Miami-Dade Police and public meet up at Dunkin' Donuts
When a customer in a red truck pulled up to a Dunkin’ Donuts drive-through window Thursday morning, an unexpected guest leaned out with his order.
“If it tastes better than ever, I made it!” said the director of the nation’s eighth-largest police force, as he passed the coffee to the customer. “If not, I didn’t!”
Miami-Dade Police Director Juan Perez hosted “Coffee with the Top Cop” at a new Dunkin’ Donuts in Doral. A handful of residents showed up to the new Northwest 36th Street location — some on purpose, some by accident — for some coffee talk with Perez and other officers during the hour-long meet up. The cops harkened back to the days of old, munching doughnuts and chatting up the locals who wandered in.
Perez served customers, posed for plenty of photos (could you believe, no selfies?) and sipped a coffee (regular, with cream — “I’m cutting back on sugar.”).
“This is a way for the community to have the opportunity to meet me, our officers and see that we’re all the same,” he said. “We’re all community members, we all live here. We just want to make this place safer for everybody, including ourselves.”
Stephanie King, who is 72 and lives in unincorporated Miami-Dade County, came to ask how she and others can help promote safety in her neighborhood. Cops she spoke with encouraged her to attend community action meetings held by the county.
“I think so many of us sit at home, wring our hands and say ‘Isn’t [the violence] terrible?’ But we don’t really know what we can do,” King said. “That’s why I’m here.”
Ethan Greer of Miami Beach wanted advice on how to join the force.
“I know that it’s really competitive so I just came to get some advice,” said the 26-year-old Greer. “They suggested that I go on a ride-along to see what the career is like.”
One customer came across the cops by chance. Albert Susi, of Boynton Beach, came to use the restroom but ended up chatting with a department spokesman.
“We were just shooting the breeze,” said Susi, 56. “I think this is all awesome. It’s great they do this.”
A department spokesman said he hopes people will walk away from the event feeling more familiar with officers on the force.
“When you get to meet an officer at a personal level like today, it’s always nice when you run into them in the street,” said spokesman Carlos Rosario. “You know who they are.”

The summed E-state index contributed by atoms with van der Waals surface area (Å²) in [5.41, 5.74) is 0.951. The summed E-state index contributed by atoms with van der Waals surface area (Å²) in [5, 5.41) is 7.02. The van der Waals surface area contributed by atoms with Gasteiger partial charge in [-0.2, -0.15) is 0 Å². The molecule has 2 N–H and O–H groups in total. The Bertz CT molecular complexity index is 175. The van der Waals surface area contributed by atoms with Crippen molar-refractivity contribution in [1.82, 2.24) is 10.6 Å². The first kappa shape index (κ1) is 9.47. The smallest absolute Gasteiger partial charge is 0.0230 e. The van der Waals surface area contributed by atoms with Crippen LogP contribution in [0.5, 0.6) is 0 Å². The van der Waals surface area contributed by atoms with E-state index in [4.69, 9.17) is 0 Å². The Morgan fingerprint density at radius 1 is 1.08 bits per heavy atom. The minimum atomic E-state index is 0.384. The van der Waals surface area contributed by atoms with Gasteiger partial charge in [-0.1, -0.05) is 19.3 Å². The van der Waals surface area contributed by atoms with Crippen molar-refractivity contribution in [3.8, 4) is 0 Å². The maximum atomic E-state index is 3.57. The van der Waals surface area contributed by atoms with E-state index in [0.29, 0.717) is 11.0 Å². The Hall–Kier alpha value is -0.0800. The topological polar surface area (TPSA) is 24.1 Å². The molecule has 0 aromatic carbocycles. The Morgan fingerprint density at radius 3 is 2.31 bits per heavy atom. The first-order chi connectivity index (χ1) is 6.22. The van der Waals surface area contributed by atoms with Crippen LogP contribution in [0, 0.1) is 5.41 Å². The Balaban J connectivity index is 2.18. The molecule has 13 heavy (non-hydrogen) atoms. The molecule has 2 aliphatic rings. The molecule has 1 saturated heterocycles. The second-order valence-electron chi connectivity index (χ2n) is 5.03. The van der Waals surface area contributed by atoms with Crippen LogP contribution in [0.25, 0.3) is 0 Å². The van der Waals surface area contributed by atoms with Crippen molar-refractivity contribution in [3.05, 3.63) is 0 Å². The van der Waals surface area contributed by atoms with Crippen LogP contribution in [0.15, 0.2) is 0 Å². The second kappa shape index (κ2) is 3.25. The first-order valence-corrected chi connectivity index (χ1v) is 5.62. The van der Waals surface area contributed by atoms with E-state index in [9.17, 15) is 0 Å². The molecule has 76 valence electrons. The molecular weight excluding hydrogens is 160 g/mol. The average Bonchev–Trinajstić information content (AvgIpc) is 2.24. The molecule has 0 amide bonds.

We asked what you want to know from Director Juan Perez. His answers below:
Question: Is the MDPD properly staffed to handle critical situations such as terrorist attacks?
Answer: “As far as our staffing, the good thing about Miami-Dade County overall is that there’s a lot of agencies out there. We are the largest in the southeast United States,” Perez said. “We have the luxury of being able to flip a switch and put out a thousand officers on the street if I need to at any given time in one shift. ... We provide assistance to the smaller agencies if there’s a need.”
Question: How often does the agency conduct drills to deal with terrorist attacks in our county?
Answer: “It takes plans to conduct large-scale drills, but we do routinely throughout the year train our officers and there’s mandatory training we put our officers through. We take it as an opportunity to address trends, whether it’s a shooter or terrorist attack, and how to handle those.”
Question: What is being done in the department to identify officers who may have issues (stress, personal issues, etc.) that may affect their judgment while on the job?
Answer: “Because of the size of our agency, we maintain a psychological services section that is staffed with two doctors and several counselors who help with stress management and any counseling that is required of officers having marital problems, drinking problems. If there’s a critical incident with a shooting or the death of a small child, they come out as well to counsel the officers and make sure they are mentally stable.”
Question: Is there a mechanism in place while recruiting new officers into the force to identify those who may pose a threat?
Answer: “We have a psychological examination with a lie detector, a robust background check, all the routine things law enforcement agencies go through. ... It probably takes anywhere from nine months to a year to become a police officer.”